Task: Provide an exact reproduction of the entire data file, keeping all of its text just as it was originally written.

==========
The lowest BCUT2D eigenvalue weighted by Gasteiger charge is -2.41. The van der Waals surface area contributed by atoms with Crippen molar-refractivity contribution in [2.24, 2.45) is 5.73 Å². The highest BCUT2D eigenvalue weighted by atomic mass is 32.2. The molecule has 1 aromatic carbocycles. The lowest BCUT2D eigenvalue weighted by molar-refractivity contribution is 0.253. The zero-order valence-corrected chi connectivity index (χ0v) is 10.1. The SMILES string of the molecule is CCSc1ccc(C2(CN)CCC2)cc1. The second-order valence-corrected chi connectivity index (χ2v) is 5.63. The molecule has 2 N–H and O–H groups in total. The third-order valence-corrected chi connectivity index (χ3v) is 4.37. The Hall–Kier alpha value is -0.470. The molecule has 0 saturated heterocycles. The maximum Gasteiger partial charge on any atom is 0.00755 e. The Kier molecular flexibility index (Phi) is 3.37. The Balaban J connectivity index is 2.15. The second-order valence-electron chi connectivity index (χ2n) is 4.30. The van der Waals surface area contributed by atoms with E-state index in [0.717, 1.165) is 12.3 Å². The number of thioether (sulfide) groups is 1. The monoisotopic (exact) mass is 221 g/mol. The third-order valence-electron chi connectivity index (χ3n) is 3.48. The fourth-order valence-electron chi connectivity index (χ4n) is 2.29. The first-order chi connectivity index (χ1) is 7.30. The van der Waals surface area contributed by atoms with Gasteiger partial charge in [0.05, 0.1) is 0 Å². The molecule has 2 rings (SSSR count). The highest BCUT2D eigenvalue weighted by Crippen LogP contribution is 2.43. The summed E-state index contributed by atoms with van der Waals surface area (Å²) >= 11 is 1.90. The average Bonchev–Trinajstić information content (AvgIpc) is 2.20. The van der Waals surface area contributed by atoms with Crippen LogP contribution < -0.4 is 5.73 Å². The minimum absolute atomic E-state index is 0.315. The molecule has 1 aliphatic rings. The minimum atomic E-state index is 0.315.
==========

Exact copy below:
The lowest BCUT2D eigenvalue weighted by Gasteiger charge is -2.41. The van der Waals surface area contributed by atoms with Crippen molar-refractivity contribution in [2.24, 2.45) is 5.73 Å². The highest BCUT2D eigenvalue weighted by atomic mass is 32.2. The molecule has 1 aromatic carbocycles. The lowest BCUT2D eigenvalue weighted by molar-refractivity contribution is 0.253. The zero-order valence-corrected chi connectivity index (χ0v) is 10.1. The SMILES string of the molecule is CCSc1ccc(C2(CN)CCC2)cc1. The second-order valence-corrected chi connectivity index (χ2v) is 5.63. The molecule has 2 N–H and O–H groups in total. The third-order valence-corrected chi connectivity index (χ3v) is 4.37. The Hall–Kier alpha value is -0.470. The molecule has 0 saturated heterocycles. The maximum Gasteiger partial charge on any atom is 0.00755 e. The Kier molecular flexibility index (Phi) is 3.37. The Balaban J connectivity index is 2.15. The second-order valence-electron chi connectivity index (χ2n) is 4.30. The van der Waals surface area contributed by atoms with E-state index in [0.717, 1.165) is 12.3 Å². The number of thioether (sulfide) groups is 1. The monoisotopic (exact) mass is 221 g/mol. The third-order valence-electron chi connectivity index (χ3n) is 3.48. The fourth-order valence-electron chi connectivity index (χ4n) is 2.29. The first-order chi connectivity index (χ1) is 7.30. The van der Waals surface area contributed by atoms with Gasteiger partial charge in [0.05, 0.1) is 0 Å². The molecule has 2 rings (SSSR count). The highest BCUT2D eigenvalue weighted by Crippen LogP contribution is 2.43. The summed E-state index contributed by atoms with van der Waals surface area (Å²) >= 11 is 1.90. The average Bonchev–Trinajstić information content (AvgIpc) is 2.20. The van der Waals surface area contributed by atoms with Crippen LogP contribution < -0.4 is 5.73 Å². The minimum absolute atomic E-state index is 0.315. The molecule has 1 aliphatic rings. The minimum atomic E-state index is 0.315.